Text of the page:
They call him the ‘Flying Fish’. That’s the perfect description, because ‘swimmer’ does not encompass what he does in water. A total of 28 Olympics medals, 23 of which are gold. It’s safe to say that he’s the most decorated Olympian of all time. And that’s how we know him.
He dominates the pool like he was born to do it. Sometimes, it feels like a Ferrari has wrongly entered a race between Fiat Puntos. They’re lucky it is water, so much rubber and dust on the face would’ve been hard to take.
But for once, let’s not talk about his victories. Let’s talk about the defeats. The two defeats that turned Michael Phelps into the greatest sportsman of the era.
By the time he was 12, he had already been swimming for 5 years. Phelps was born to rule the waters. He was used to winning. He entered a competition which had six events, expecting to win all of them.
And then, the unthinkable happened. He lost. He was beaten in the 200 m freestyle. It was a wake up call for him. A defining moment.
How would you expect a kid to react to that? Cry, perhaps? Not race further? But there was always something different about Mike. He somehow felt the hurt run deep. It reached a place where nothing else had done before. He never had the feeling. It was alien to him, that feeling of defeat.
His reaction to it though was not of a kid, not even of an adult. But of a champion.
He took part in five more races during the meet. He conquered all five. He used his loss to push himself off the diving board further, to cut through water harder and touch the wall before anyone even dared to.
Aged 15, he had already made the Olympic team.
The real question was. Was it just a one-off? Or was this really a part of Michael’s personality? His fuel, so to speak.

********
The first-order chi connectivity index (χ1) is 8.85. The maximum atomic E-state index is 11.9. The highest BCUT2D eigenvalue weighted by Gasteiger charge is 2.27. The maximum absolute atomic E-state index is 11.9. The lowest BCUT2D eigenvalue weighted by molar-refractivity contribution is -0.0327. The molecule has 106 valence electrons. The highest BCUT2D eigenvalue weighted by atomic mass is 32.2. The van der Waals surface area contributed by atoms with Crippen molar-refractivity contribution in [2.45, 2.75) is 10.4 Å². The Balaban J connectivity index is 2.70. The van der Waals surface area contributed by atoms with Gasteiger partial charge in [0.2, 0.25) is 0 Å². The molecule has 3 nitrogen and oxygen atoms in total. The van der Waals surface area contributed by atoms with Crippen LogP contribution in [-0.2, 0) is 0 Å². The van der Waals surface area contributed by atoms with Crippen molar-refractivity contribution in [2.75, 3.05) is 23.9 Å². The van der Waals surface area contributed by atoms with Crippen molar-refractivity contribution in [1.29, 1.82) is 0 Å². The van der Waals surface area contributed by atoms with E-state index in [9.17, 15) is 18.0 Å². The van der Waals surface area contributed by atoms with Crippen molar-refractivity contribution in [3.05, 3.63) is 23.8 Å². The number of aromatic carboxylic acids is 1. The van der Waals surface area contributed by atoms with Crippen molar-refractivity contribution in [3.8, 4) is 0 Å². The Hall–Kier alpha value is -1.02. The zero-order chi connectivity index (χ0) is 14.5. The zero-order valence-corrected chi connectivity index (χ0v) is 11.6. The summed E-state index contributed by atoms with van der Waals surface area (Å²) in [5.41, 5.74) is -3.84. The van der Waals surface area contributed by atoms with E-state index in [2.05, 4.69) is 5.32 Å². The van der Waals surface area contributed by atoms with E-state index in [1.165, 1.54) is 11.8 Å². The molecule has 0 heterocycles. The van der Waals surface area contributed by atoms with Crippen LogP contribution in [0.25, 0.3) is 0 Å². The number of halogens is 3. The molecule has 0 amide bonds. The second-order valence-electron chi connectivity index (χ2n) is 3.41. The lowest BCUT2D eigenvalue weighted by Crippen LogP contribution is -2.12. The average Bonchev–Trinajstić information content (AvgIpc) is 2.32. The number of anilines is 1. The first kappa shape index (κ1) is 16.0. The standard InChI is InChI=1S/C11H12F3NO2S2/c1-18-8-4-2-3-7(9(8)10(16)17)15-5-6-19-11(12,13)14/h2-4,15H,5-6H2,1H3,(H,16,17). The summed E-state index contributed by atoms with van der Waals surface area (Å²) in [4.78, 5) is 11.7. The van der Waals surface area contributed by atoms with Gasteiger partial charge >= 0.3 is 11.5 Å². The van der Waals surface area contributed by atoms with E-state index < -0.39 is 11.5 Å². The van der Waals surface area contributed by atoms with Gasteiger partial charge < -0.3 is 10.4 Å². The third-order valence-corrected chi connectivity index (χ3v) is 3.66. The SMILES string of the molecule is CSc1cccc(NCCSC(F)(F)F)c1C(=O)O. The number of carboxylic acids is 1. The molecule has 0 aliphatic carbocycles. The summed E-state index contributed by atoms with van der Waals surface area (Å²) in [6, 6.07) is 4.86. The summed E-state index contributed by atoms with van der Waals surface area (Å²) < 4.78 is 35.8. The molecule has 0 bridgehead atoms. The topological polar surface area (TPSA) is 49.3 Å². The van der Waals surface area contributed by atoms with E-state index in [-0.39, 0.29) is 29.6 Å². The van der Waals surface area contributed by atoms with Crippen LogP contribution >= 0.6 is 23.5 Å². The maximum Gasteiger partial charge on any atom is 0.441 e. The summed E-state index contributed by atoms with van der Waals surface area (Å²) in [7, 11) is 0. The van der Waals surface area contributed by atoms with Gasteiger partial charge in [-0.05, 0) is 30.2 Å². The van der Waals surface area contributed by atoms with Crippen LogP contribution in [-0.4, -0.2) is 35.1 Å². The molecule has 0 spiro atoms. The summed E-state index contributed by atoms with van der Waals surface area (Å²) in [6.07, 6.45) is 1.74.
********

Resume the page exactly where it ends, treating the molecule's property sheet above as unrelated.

Michael’s rise was no shock. At Athens 2004, what many called the Race of Century, Ian Thorpe and Pieter van den Hoogenband triumphed over Phelps in the 200 m freestyle. Mark Spitz’s record of seven gold medals at the 1972 event still stood. Phelps finished with six in Athens. It wasn’t really a loss. But of that particular race, he said:
“That loss, has to be looked at as a – maybe the – defining race of my career. I stepped up and raced the best. I found out I was good, but not good enough. I had work to do.”
During the next Olympics in 2008, he bettered Spitz’s record by winning 8 golds. After the 7th itself, Spitz declared Phelps as the greatest athlete of all time.
There’s not much debating that. But he had again gotten used to winning. The defeats that spurred him on did not seem to come by anymore. The 12-year-old boy who had lost once to win more did not get an encore after all these years.
Until he arrived in Rome in 2009 for the World Aquatics Championships. The first event was 4 x 100 m freestyle. The team won gold. In the second race, however, the 200 m freestyle, German swimmer Paul Biedermann defeated Michael and broke his record of 1:42.96 by clocking 1:42.00. Phelps’ coach blamed the swimsuits. Apparently, Biedermann had worn a polyurethane swimsuit that tipped the scales in his favour. There were rumours that Phelps might quit.
It was a flashback to 12 years ago, when a young Michael was beaten in the 200 m freestyle. His response? Exactly the same. One of a champion. There were four more events left. He won all four. Including an annihilating victory in the 200 m butterfly. Arch-shaped, his body appeared at perfect intervals as he showed the world how it’s done.
In the final race, the 100 m freestyle, he was up against Milorad Cavic. The Serbian claimed that Phelps was making excuses and even offered to buy him a new suit. At the end of the race, Phelps stood tall in the water. All 6 feet 7 inches of him raising his fist and pumping his chest fiercely, in his same old swimsuit.
He’s better off in the water than in front of the camera. He’s not great with words and he answers with his powerful strokes that send ripples through the pool. He calls it his safe haven.
He may not be great at other things, but he’s the best at what he does.
You know how they say you shouldn’t get on the wrong side of great athletes? Well, Michael Phelps is different. He’s the greatest of them all. He encourages people to get on his wrong side, so that he passes them by in the lanes, regardless of which side he’s on. His only goal – touch that wall before anyone else does. And more often than not. That is the case.
As long as there are men, there will be champions. Turning losses to victories and defeats into records. And when it comes to that, there are only two types of people in the world:
Michael ‘The Alpha’ Phelps and everyone else.